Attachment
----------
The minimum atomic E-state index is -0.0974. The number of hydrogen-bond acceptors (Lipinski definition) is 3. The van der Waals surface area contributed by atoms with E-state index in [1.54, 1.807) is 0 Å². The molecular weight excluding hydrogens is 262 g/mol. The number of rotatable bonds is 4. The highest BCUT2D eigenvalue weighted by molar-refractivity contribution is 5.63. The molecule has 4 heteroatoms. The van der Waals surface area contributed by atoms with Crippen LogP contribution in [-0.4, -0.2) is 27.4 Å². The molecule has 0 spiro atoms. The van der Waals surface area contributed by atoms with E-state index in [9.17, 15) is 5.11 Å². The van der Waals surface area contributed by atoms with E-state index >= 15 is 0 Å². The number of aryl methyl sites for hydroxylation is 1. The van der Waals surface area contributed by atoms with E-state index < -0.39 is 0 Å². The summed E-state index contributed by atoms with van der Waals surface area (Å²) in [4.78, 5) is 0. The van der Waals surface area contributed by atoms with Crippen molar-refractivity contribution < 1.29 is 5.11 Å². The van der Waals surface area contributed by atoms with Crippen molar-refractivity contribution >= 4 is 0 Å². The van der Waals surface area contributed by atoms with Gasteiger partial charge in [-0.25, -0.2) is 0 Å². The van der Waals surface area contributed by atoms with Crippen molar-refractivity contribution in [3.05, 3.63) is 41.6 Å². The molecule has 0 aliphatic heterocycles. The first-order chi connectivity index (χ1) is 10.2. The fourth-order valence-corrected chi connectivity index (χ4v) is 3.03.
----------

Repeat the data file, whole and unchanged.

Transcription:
The minimum atomic E-state index is -0.0974. The number of hydrogen-bond acceptors (Lipinski definition) is 3. The van der Waals surface area contributed by atoms with E-state index in [1.54, 1.807) is 0 Å². The molecular weight excluding hydrogens is 262 g/mol. The number of rotatable bonds is 4. The highest BCUT2D eigenvalue weighted by molar-refractivity contribution is 5.63. The molecule has 4 heteroatoms. The van der Waals surface area contributed by atoms with Crippen LogP contribution in [-0.4, -0.2) is 27.4 Å². The molecule has 0 spiro atoms. The van der Waals surface area contributed by atoms with E-state index in [9.17, 15) is 5.11 Å². The van der Waals surface area contributed by atoms with E-state index >= 15 is 0 Å². The number of aryl methyl sites for hydroxylation is 1. The van der Waals surface area contributed by atoms with E-state index < -0.39 is 0 Å². The summed E-state index contributed by atoms with van der Waals surface area (Å²) in [4.78, 5) is 0. The van der Waals surface area contributed by atoms with Crippen molar-refractivity contribution < 1.29 is 5.11 Å². The van der Waals surface area contributed by atoms with Crippen molar-refractivity contribution >= 4 is 0 Å². The van der Waals surface area contributed by atoms with Gasteiger partial charge in [-0.25, -0.2) is 0 Å². The van der Waals surface area contributed by atoms with Crippen molar-refractivity contribution in [3.05, 3.63) is 41.6 Å². The molecule has 0 aliphatic heterocycles. The first-order chi connectivity index (χ1) is 10.2. The fourth-order valence-corrected chi connectivity index (χ4v) is 3.03.